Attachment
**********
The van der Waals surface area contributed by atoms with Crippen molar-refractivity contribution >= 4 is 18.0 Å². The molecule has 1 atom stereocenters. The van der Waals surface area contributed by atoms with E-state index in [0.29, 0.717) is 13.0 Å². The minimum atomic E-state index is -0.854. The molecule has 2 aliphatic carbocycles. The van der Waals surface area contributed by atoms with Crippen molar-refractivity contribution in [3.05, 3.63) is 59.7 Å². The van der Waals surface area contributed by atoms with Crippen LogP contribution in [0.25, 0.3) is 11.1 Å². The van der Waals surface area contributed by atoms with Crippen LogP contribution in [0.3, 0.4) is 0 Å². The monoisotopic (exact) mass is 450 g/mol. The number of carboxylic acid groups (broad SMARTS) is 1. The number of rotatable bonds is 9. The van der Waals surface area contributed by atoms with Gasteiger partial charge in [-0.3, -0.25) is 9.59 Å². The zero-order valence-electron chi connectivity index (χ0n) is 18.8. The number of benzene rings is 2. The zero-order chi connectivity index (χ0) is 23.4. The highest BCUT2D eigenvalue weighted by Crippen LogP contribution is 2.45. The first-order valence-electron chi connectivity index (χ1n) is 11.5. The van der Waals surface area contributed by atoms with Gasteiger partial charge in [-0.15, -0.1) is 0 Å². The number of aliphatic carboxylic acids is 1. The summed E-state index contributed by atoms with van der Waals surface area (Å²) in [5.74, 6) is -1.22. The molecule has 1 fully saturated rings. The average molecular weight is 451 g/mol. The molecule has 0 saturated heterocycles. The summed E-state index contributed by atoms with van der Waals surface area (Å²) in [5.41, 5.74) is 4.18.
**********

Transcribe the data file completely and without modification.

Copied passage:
The van der Waals surface area contributed by atoms with Crippen molar-refractivity contribution >= 4 is 18.0 Å². The molecule has 1 atom stereocenters. The van der Waals surface area contributed by atoms with E-state index in [0.29, 0.717) is 13.0 Å². The minimum atomic E-state index is -0.854. The molecule has 2 aliphatic carbocycles. The van der Waals surface area contributed by atoms with Crippen molar-refractivity contribution in [3.05, 3.63) is 59.7 Å². The van der Waals surface area contributed by atoms with Crippen LogP contribution in [0.25, 0.3) is 11.1 Å². The van der Waals surface area contributed by atoms with Crippen LogP contribution in [0.3, 0.4) is 0 Å². The monoisotopic (exact) mass is 450 g/mol. The number of carboxylic acid groups (broad SMARTS) is 1. The number of rotatable bonds is 9. The van der Waals surface area contributed by atoms with Gasteiger partial charge in [-0.3, -0.25) is 9.59 Å². The zero-order valence-electron chi connectivity index (χ0n) is 18.8. The number of benzene rings is 2. The zero-order chi connectivity index (χ0) is 23.4. The highest BCUT2D eigenvalue weighted by Crippen LogP contribution is 2.45. The first-order valence-electron chi connectivity index (χ1n) is 11.5. The van der Waals surface area contributed by atoms with Gasteiger partial charge in [-0.15, -0.1) is 0 Å². The number of aliphatic carboxylic acids is 1. The summed E-state index contributed by atoms with van der Waals surface area (Å²) in [5.74, 6) is -1.22. The molecule has 1 fully saturated rings. The average molecular weight is 451 g/mol. The molecule has 0 saturated heterocycles. The summed E-state index contributed by atoms with van der Waals surface area (Å²) in [5.41, 5.74) is 4.18.